Friday, October 15, 2021

Choosing to Get Treatment - The "Big 2" Questions

This is Virginia with the Soldier's Guide to PTSD and I want to talk about choosing to get treatment for PTSD or moral injury. 

To help with this, I want to introduce you to the "Big 2" questions: (1) do I believe change is possible? and (2) do I want to change? 

These are the big two questions we need to ask and answer in a brutally honest way before we start our journey back from PTSD or Moral Injury. 

With question one we need to ask ourselves, do I believe that it is possible that I can recover from my PTSD symptoms and reclaim my life? We know that's what we want, but with Q1 we have to ask ourselves is this possible for me? 

The second question is a little more pesky because we have to ask ourselves (and honestly answer): do I want to recover from PTSD and am I willing to do the work that it's going to take? Am I willing to get out of my comfort zone and do something different because that's what it takes to get better?

These are difficult questions to answer, so let's not pretend they are easy. Choosing to go through treatment involves risk. It requires working with another person, a licensed treatment professional, and choosing to be authentic with them. This requires us to be vulnerable and expose our truth to another person. 

The reason we ask the big two questions is that no therapist, no research, no blog posts  no one and no thing outside of ourselves  can convince us something is true when we fundamentally believe it is not. 

This is a hard truth, but I'm not in the bullshit business. I am a therapist. The truth is that if we do not believe change is possible, we are absolutely correct.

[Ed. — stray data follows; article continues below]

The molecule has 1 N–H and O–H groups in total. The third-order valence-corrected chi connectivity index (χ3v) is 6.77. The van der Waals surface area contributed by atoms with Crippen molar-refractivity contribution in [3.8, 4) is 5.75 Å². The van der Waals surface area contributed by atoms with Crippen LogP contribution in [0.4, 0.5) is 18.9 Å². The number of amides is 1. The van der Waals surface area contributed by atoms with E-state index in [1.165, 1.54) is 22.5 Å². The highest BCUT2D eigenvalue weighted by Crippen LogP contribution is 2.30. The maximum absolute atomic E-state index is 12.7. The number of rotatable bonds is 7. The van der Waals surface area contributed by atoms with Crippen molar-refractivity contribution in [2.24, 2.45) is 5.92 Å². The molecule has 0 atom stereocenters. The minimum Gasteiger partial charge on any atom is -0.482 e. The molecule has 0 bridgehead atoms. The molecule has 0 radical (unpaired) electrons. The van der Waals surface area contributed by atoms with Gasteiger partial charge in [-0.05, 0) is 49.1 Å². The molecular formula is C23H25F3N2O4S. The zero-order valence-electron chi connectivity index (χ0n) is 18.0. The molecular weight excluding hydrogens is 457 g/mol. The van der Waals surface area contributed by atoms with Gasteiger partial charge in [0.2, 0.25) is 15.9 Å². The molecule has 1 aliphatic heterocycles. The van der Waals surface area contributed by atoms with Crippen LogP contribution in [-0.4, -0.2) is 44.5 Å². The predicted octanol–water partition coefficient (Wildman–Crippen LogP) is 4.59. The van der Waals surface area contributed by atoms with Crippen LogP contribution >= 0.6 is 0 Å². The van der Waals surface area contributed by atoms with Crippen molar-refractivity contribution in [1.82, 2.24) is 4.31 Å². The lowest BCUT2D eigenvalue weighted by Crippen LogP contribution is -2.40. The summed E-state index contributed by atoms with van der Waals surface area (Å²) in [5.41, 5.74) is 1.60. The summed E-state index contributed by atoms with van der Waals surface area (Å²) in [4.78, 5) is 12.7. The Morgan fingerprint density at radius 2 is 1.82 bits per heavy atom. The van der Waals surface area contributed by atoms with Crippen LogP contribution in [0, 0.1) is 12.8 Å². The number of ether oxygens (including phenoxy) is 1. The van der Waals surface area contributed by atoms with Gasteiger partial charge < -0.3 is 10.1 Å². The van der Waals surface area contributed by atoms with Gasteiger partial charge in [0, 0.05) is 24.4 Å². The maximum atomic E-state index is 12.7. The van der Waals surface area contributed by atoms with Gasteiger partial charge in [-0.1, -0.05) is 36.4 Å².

I recognize that it's far more likely you're on the fence about the Big 2, and you just don't know right now. Take it easy on yourself; it is 100% okay not to feel all in.

Instead I'll ask you this: is it possible that you're stronger than you think you are? 

Have you ever done something before that was hard or you felt was impossible at the time? Is it possible that your symptoms are undermining your attempts to make changes? Would you be willing to try tosee if you're stronger than you think you are?

As of this writing there are three evidence-based treatments for PTSD that are approved by the VA: prolonged exposure, cognitive processing therapy, and EMDR. They work for most people most of the time. It's not easy, but it's not forever either. It's 8 to 12 sessions. This means that if you're working with a therapist every week that's 2 to 3 months.

Even if you're not sure if you're all in, I encourage you to learn more about your PTSD symptoms and available treatments. We've created a Free Workbook to help you identify your symptoms so that you can make an informed decision to reclaim your life from PTSD and Moral Injury.

Friday, October 1, 2021

Finding the Right Therapist for You


I want to take a moment to talk to you about how not every therapist is the right therapist for you.

Having a therapist we can trust is an important cornerstone for social support network, and it is vital to our recovery from PTSD and moral injury. In counseling, this is called the therapeutic relationship, and it is incredibly important.

Healing from PTSD requires radical authenticity on our part and skill and expertise on the part of our therapist. It may take a while to find the right therapist for you, and that's okay. It doesn't mean that you are beyond help.

In 2008 when I was at my worst with my own PTSD, I was command-directed to see a psychiatrist. This was at a military treatment facility and the psychiatrist was a white male colonel. I was suicidal, vulnerable, and frankly, I was desperate. I didn't understand what was happening to me and I believed that I was going crazy. I talked with this psychiatrist for the better part of an hour, and then he said to me, "Virginia there's nothing I can do to help you if you can't be honest with me." I was bewildered. He then qualified his statement by saying, "women don't serve in combat and I can't help you if you're not telling me the truth."